In September 2009, General Stanley McChrystal stood before an audience in London and advocated for an increase of troop levels in Afghanistan. He was out of line then, and he was out of line last week, when he mocked a number of key Obama administration officials on Rolling Stone magazine. But if the President insists on being the Commander in Chief, he should have known that his generals' insubordination is encouraged if not guaranteed, and there was little to be gained by so publicly dismissing McChrystal.
General McChrystal's firing brings into sharp relief the martial sub-culture in American politics -our deference to things and persons military. What is less often admitted, even by the President himself, is that this culture begins with three specific words in the Constitution - "Commander in Chief" - an anachronism in our age of republican self-government.
The first thing a soldier learns as a recruit in the military is that s/he does not think. An effective war machine enlists the complete obedience of nameless and dog-tagged soldiers, not the reflective judgment of citizens. The military is a good fit with monarchy like that (as it is said, war is the sport of kings). At every rung of the rank ladder, there is total obedience from subordinate to superior. All authority culminates in the King - the only person who does any thinking.
By this account, General McChrystal has been a bad soldier, for he dared to think, and worse still he dare to think aloud. The General did not understand that no good could be done for America's effort in Afghanistan if he or his aides publicized their differences with Vice President Joe Biden, Ambassador Karl Eikenberry, and Special Representative to Afghanistan Richard Holbrooke. For all his talk about winning the hearts and minds of the Afghan people, it is almost as if the General wanted to ensure, by his indiscretion, that there would be no diplomatic solution to the problems in Afghanistan, so that we will forever be seeking a military one.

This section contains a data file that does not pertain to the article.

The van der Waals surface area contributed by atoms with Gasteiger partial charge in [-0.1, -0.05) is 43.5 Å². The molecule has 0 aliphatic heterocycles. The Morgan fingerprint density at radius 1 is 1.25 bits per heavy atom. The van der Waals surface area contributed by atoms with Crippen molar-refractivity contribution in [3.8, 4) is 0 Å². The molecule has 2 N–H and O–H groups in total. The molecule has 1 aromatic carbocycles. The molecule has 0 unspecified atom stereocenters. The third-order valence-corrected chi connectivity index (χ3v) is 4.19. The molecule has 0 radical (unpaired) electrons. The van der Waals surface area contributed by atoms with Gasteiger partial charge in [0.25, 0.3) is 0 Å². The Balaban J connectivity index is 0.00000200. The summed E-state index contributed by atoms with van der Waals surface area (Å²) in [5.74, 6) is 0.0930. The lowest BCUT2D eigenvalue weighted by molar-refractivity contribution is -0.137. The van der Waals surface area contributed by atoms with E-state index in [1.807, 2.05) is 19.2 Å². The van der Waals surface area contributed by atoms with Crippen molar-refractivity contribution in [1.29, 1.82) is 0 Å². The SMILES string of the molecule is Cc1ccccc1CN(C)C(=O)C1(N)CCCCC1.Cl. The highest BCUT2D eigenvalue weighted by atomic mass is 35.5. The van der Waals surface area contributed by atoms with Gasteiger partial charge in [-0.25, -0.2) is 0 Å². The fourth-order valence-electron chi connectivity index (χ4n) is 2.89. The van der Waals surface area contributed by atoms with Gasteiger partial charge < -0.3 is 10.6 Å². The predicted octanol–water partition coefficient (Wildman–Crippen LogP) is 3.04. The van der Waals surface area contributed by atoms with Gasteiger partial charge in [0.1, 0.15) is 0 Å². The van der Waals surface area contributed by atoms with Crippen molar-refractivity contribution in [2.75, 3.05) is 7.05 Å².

But I think the problem is rather deeper than one soldier's insubordination or indiscretion. It is about a militaristic political culture intertwined with our democratic outlook - for we do not have a King doing the thinking, but a Congress of the People - and there is an uneasy juxtaposition formalized in our constitution which President Obama failed, perhaps understandably, to effectively navigate last week.
Our constitution is quite conventional in accepting the norm that soldiers should not think. What is less noted is that this principle applies to the Commander in Chief as well. The Constitution states that it is Congress who declares war and who controls the purse strings. That is to say, even the President, designated the Commander in Chief, is in the end, only a executor to whom is delegated the job of implementing the legislative will.